His lips are at her hair, suddenly, and some treacherous part of her whispers, never, you'll never be able to kill him, and the fires of Camelot reflect in the grassy green of her eyes as she watches the place she used to call home burn as his people try to piece it back together again.

"You can't hear the screams from here," she observes, and the girl that she was when Arthur was the way she remembers him most fondly would have recoiled and gone down and hurried among the wounded and the dying and the mourning and done anything, anything at all to help. But the woman she's become just stands here and watches the desolation she's created spread until her heart is singing with the savage, sick joy of it all.

"Where did we go wrong, Morgana?" Arthur asks softly, and her hair catches in the links of his chain mail as she turns her head. He is staring out into the dark night sky and she realises somewhere between hating him and loving him that the angle of his jaw is just the same as the angle of hers.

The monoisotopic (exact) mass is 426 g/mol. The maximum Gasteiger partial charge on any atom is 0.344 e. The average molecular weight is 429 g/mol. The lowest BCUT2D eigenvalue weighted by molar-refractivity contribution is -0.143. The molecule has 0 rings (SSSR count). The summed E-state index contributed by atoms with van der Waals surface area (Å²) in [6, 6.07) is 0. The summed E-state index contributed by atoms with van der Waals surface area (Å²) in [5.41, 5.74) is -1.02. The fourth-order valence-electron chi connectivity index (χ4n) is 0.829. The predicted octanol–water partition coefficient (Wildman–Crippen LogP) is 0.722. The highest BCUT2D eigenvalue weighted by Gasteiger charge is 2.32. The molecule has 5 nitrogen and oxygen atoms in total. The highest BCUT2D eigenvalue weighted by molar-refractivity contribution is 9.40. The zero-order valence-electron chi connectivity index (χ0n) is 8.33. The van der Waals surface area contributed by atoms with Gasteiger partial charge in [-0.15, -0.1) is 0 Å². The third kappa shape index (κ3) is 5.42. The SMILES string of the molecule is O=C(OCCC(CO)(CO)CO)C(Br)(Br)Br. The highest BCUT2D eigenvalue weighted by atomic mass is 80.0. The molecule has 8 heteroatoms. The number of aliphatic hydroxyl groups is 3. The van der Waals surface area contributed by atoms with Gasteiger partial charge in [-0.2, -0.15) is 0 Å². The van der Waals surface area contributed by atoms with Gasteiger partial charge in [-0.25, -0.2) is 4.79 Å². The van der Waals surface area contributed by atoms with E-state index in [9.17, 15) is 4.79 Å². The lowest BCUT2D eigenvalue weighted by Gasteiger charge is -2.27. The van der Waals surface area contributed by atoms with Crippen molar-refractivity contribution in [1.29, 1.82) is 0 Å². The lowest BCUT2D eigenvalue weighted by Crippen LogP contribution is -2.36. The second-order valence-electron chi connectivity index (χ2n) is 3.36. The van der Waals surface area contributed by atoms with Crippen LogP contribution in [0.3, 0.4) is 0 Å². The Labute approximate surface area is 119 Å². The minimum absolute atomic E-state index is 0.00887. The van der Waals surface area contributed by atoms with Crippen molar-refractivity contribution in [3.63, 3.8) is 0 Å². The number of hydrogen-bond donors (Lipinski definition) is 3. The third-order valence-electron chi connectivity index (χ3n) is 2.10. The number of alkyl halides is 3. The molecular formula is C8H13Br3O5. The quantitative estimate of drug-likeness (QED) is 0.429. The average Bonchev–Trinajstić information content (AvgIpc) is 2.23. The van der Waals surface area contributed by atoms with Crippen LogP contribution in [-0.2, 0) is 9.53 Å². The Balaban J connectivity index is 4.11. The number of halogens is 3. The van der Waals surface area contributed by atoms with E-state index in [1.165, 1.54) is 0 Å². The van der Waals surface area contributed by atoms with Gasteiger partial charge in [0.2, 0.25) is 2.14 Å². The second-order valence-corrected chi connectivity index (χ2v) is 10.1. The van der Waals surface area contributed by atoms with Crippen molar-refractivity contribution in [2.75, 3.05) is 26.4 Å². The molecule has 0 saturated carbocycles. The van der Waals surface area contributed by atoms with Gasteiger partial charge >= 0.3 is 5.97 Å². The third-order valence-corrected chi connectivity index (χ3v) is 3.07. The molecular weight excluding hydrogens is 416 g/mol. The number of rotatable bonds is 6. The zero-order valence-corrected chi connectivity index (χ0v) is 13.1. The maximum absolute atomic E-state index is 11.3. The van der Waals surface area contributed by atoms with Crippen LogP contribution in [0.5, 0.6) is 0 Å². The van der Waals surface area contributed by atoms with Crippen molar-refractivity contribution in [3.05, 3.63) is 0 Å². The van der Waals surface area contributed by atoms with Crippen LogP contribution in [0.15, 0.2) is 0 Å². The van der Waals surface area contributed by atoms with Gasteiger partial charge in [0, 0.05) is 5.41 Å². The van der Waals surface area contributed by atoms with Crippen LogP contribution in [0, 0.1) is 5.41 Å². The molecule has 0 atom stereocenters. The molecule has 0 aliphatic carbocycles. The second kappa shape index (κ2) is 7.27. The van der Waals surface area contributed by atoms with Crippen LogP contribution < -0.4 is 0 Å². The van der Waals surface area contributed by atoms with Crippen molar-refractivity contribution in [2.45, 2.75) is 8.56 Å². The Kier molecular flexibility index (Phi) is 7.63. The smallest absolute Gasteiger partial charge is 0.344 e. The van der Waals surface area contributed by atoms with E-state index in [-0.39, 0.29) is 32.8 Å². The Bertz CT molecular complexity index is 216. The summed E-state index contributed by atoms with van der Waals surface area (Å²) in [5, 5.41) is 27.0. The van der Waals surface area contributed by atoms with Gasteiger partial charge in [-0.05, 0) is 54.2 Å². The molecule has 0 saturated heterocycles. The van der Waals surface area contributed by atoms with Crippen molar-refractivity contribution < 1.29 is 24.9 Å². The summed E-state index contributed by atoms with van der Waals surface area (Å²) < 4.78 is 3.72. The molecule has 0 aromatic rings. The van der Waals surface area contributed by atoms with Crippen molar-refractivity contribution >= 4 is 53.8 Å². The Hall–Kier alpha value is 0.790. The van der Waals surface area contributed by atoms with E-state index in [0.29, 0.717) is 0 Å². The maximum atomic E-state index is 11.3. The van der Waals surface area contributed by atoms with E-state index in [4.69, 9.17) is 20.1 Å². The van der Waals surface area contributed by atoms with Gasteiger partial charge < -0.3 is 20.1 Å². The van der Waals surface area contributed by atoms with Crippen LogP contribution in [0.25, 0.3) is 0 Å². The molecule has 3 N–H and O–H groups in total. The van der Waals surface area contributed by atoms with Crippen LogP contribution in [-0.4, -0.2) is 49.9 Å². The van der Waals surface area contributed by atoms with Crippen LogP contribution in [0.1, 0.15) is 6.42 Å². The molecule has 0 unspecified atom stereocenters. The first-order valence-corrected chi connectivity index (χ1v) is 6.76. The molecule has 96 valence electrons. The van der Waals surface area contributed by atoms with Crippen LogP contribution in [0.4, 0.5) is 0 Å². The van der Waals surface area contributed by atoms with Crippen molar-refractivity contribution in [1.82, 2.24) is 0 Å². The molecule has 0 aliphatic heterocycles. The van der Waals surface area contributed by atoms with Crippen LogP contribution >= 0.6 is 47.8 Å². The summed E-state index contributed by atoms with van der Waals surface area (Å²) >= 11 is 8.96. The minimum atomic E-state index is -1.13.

"We didn't," she tells him, and she hates him because she can lie better than anyone, ever, but she can't lie to him. So she doesn't, and she gives up, and she just shrugs and corrects herself, "Everywhere."

"What I don't get, right," he says, and he's still not looking at her and she doesn't know why that bothers her so, "What I don't get is that whole time with Dad and the balls and the arguing and the flirting – he just looked proud, like he was so keen for us to marry. And the whole time, the whole time he knew."

He looks at her suddenly, and he looks through her, and the screaming in his eyes makes her want to cry.

"We would have been good together," she says, because she likes telling the truth to him, "You and me, Arthur and Morgana. We've always fought, but that's what makes us great. We bring out the best in each other with the worst. He saw that."

The next question looks as though it has been torn from somewhere it should never have even been formed, and behind the mask of indifference there's agony as he demands, "Was he honourable, when you killed him?"

She smiles slightly, moves closer to the cold hard metal of his armour-encased body, and rests her cheek against his chest as she smiles slightly.

"He was magnificent."